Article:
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Cytochrome P450 oxidase (commonly abbreviated CYP) is a generic term for a large number of related, but distinct, oxidative enzymes (EC 1.14) important in animal physiology. The cytochrome P450 mixed-function monooxygenase system is probably the most important element of Phase I metabolism in animals (metabolism in this context being the chemical modification or degradation of chemicals including drugs and endogenous compounds).

Cytochrome P450 sequence homologs have been determined in all lineages of life, including mammals, birds, fish, insects, worms, sea squirts, sea urchins, plants, fungi, slime molds, bacteria and archaea.

P450s are membrane-associated proteins, either in the inner membrane of mitochondria or in the endoplasmic reticulum of cells where they metabolise thousands of endogenous and exogenous compounds. In the liver, these substrates include drugs and toxic compounds as well as metabolic products such as bilirubin (a breakdown product of hemoglobin). Cytochromes P450 are present in many other tissues of the body including the mucosa of the gastrointestinal tract, and play important roles in hormone synthesis and breakdown (including estrogen and testosterone synthesis and metabolism), cholesterol synthesis, and vitamin D metabolism. In most animals, including humans, hepatic cytochromes P450 are the most widely studied of the P450 enzymes.

The name refers to "pigment at 450 nm", so named for the characteristic Soret peak formed by absorbance of light at wavelengths near 450 nm when the heme iron is reduced (with sodium dithionite) and complexed to carbon monoxide.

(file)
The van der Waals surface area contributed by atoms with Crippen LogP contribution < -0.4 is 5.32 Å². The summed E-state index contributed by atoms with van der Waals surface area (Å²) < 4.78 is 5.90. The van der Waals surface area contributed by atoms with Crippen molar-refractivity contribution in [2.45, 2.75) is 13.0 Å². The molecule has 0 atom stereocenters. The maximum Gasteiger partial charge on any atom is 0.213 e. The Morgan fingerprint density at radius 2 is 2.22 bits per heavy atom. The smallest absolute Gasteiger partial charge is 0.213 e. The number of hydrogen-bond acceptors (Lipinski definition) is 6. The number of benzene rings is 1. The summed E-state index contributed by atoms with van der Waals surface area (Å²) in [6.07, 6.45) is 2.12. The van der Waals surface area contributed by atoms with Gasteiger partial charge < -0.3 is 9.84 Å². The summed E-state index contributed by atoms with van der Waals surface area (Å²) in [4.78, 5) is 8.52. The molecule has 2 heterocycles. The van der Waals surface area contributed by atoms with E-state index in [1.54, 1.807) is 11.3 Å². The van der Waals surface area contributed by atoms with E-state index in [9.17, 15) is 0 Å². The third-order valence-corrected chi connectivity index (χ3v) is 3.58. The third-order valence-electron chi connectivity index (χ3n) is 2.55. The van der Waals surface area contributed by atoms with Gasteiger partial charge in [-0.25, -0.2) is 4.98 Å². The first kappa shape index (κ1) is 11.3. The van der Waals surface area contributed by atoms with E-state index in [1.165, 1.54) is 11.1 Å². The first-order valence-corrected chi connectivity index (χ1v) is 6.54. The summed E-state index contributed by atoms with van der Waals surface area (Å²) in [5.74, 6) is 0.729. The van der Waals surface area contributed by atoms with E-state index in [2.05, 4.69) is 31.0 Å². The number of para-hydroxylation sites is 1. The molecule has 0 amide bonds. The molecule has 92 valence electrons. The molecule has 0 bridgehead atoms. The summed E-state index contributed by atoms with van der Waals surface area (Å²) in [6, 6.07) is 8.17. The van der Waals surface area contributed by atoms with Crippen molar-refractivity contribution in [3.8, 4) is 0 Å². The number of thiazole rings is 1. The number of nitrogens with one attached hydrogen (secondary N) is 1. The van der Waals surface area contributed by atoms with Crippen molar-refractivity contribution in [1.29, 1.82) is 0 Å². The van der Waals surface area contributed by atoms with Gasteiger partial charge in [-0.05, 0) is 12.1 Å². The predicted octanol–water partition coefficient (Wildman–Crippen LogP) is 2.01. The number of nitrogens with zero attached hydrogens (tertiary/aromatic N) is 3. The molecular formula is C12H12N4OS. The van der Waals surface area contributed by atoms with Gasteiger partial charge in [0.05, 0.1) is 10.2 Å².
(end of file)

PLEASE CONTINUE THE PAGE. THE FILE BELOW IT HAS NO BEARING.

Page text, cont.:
Molecular biology

Mammalian cytochrome P450 oxidases have about 500 amino acids and a heme (h�m) group at the active site. Most can metabolize multiple substrates, and many can catalyze multiple reactions, which accounts for their central importance in metabolizing the potentially endless variety of endogenous and exogenous molecules. Most animal cytochromes P450 have a cofactor cytochrome P450 reductase and require the nucleoside cofactor NADPH and molecular oxygen (O2) to function.

The Human Genome Project has identified 63 human genes (57 full genes and 5 pseudogenes) coding for the various cytochrome P450 enzymes [1].


Genes encoding for the P450 enzymes, and the enzymes themselves, are designated with the abbreviation CYP, followed by an Arabic numeral indicating the gene family, a capital letter indicating the subfamily, and another numerals for the individual gene. The convention is to italicise when referring to the gene. For example, CYP2E1 is the gene that encodes for the enzyme CYP2E1 � one of the enzymes involved in paracetamol (acetaminophen) metabolism. There is a Nomenclature Committee that keeps track of and assigns new names.

CYP Families in humans

Humans have 18 families of cytochrome P450 genes and 43 subfamilies (Nelson, 2003):

  • CYP1: drug and steroid (especially estrogen) metabolism (3 subfamilies, 3 genes, 1 pseudogene)
    • CYP1A1, CYP1A2, CYP1B1, CYP1A8P (pseudogene)